Standing on the Edge
By Michael J. Graham, S.J.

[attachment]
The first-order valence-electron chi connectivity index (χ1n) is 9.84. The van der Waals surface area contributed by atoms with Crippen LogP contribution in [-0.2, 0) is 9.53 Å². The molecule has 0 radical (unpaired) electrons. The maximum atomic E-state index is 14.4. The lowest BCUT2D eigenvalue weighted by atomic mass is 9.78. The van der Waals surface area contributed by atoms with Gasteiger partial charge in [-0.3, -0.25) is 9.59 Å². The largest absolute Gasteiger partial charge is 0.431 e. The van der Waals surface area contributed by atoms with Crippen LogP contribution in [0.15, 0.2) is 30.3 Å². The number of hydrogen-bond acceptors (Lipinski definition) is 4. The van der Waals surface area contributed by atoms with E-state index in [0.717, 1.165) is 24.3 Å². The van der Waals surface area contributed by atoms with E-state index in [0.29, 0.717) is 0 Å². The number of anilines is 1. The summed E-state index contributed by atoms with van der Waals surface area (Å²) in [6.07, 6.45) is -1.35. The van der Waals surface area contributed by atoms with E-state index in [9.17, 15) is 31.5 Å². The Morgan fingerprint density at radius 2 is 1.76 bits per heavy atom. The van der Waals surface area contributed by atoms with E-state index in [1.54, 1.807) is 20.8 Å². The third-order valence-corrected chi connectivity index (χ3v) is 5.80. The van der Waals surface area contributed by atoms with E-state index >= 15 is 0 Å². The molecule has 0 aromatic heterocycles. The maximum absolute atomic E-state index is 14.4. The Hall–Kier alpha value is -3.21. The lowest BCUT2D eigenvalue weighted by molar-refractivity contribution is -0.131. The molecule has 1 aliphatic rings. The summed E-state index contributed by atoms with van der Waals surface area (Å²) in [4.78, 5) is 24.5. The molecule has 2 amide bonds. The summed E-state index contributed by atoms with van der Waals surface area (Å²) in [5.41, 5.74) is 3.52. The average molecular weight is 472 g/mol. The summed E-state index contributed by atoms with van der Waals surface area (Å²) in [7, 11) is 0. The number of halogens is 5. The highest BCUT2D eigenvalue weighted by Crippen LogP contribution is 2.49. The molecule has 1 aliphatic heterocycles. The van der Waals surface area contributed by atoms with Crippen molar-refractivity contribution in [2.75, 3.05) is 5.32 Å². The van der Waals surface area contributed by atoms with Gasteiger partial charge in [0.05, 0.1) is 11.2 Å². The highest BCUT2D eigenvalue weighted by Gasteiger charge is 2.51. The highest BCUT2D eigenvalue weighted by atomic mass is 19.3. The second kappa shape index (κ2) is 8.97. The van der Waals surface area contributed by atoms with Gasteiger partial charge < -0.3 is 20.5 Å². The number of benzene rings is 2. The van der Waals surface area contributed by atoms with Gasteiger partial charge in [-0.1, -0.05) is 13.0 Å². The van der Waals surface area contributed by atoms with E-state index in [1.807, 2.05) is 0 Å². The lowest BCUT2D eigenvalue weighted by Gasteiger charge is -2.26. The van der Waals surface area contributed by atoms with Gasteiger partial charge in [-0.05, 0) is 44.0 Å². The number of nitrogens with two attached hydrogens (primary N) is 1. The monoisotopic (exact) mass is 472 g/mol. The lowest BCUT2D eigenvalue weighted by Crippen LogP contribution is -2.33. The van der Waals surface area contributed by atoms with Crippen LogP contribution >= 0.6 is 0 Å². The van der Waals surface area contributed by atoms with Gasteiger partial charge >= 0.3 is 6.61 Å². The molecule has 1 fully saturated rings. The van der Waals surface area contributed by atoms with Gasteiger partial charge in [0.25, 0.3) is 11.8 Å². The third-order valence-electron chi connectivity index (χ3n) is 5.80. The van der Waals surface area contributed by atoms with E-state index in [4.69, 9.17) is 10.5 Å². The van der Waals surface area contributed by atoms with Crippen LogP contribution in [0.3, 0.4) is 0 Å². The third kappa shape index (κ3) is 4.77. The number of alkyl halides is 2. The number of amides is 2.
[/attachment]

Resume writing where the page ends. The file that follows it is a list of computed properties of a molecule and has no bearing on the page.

I can’t be completely sure about it, but I think I had a mystical experience last Friday. I was standing in front of our brand-new freshmen class in the Cintas Center, just arrived on campus and sitting there with their parents on the very edge of their Xavier experience. And it was if I suddenly saw them in a different way or in a different light. All of these marvelous kids, drawn from so many places, each of them with their own special talents and gifts and abilities, the histories and experiences which have been theirs. All of them now flowing together there in the Cintas Center before me, all of them about to carry Xavier into the future even as they prepare themselves to become Xavier. It was a daunting but privileged moment for me. It was daunting because I had been realizing anew just how important the mission is that has been entrusted to Xavier University. Over the summer, a great deal of activity here on campus pushed forward the various elements that will shortly be woven together into a strategic plan to chart the University’s future. As is the nature of these things, we thought a great deal about our past, the values closest to our hearts, those things that we already do well that collectively stamp us as who we are. But we also took what I hope was a hard look at ourselves, seeking to see just where it was that we fell short of our often lofty rhetoric and just what we might do to shape a Xavier University that is ever more congruent with its mission. Ultimately, that mission has two points of focus: the students we seek to transform and the world into which we will send them in the hopes that they will in turn help to transform it. Standing before those freshmen was like standing on holy ground, like beholding something sacred. And I found myself saying a quick prayer that we would all be up to the task. But being with them was at least as much a privilege as well. It was clear just standing in front of them: four years of institutional history to be written, who knows how many lifelong friendships to be formed and memories to be gained, pure potential waiting to spring into action. It was a profound moment for me to be reminded of why it is that I do this thing with my life, after all as a professor, a priest, a president: For these young people are our lives, and nothing less. But one thing more as well. Through many of you, I have come to know that what begins here at Xavier does not end on graduation day, but is part of a full and ongoing life. To see the freshmen sit before me was often enough to be reminded of you, as I’ve come to know you. Reminded of the lives you lead across the country, reminded of the places you call home, reminded of the work and communities to which you give yourself, reminded of the families who embrace you. You represent the future to which these new students are called, and I am grateful to God that somehow all of us—you and me and them; Xavier’s professors, alumni, students, administrators, staff and friends—are all of us part of one great family. Let us therefore welcome these newest members of the Xavier Family, the Class of 2007, and let them remind us of ourselves as we once were, in all our curiosity and insecurity, our idealism and our youth. And meanwhile, let us continue to do well what we often do anyway, and that is holding up to these new students of ours our many examples of whole lives lived successfully and well. God bless you and those you love best in the school year to come.